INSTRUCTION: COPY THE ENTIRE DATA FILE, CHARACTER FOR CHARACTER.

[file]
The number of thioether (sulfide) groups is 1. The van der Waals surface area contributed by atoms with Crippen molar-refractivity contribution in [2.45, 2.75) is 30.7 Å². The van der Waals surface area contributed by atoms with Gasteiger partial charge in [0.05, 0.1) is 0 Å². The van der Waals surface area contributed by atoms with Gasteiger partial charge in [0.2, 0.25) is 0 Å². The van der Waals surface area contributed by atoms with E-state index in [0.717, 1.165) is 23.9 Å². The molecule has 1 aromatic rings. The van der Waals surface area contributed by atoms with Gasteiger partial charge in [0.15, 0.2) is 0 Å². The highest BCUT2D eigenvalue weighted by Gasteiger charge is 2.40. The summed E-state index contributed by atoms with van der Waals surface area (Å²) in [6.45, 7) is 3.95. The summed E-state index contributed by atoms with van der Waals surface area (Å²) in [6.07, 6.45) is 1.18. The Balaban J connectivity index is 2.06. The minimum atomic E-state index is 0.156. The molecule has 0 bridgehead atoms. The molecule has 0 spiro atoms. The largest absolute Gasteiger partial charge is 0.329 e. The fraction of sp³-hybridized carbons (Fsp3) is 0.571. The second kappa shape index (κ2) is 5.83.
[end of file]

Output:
The number of thioether (sulfide) groups is 1. The van der Waals surface area contributed by atoms with Crippen molar-refractivity contribution in [2.45, 2.75) is 30.7 Å². The van der Waals surface area contributed by atoms with Gasteiger partial charge in [0.05, 0.1) is 0 Å². The van der Waals surface area contributed by atoms with Gasteiger partial charge in [0.2, 0.25) is 0 Å². The van der Waals surface area contributed by atoms with E-state index in [0.717, 1.165) is 23.9 Å². The molecule has 1 aromatic rings. The van der Waals surface area contributed by atoms with Gasteiger partial charge in [0.15, 0.2) is 0 Å². The highest BCUT2D eigenvalue weighted by Gasteiger charge is 2.40. The summed E-state index contributed by atoms with van der Waals surface area (Å²) in [6.45, 7) is 3.95. The summed E-state index contributed by atoms with van der Waals surface area (Å²) in [6.07, 6.45) is 1.18. The Balaban J connectivity index is 2.06. The minimum atomic E-state index is 0.156. The molecule has 0 bridgehead atoms. The molecule has 0 spiro atoms. The largest absolute Gasteiger partial charge is 0.329 e. The fraction of sp³-hybridized carbons (Fsp3) is 0.571. The second kappa shape index (κ2) is 5.83.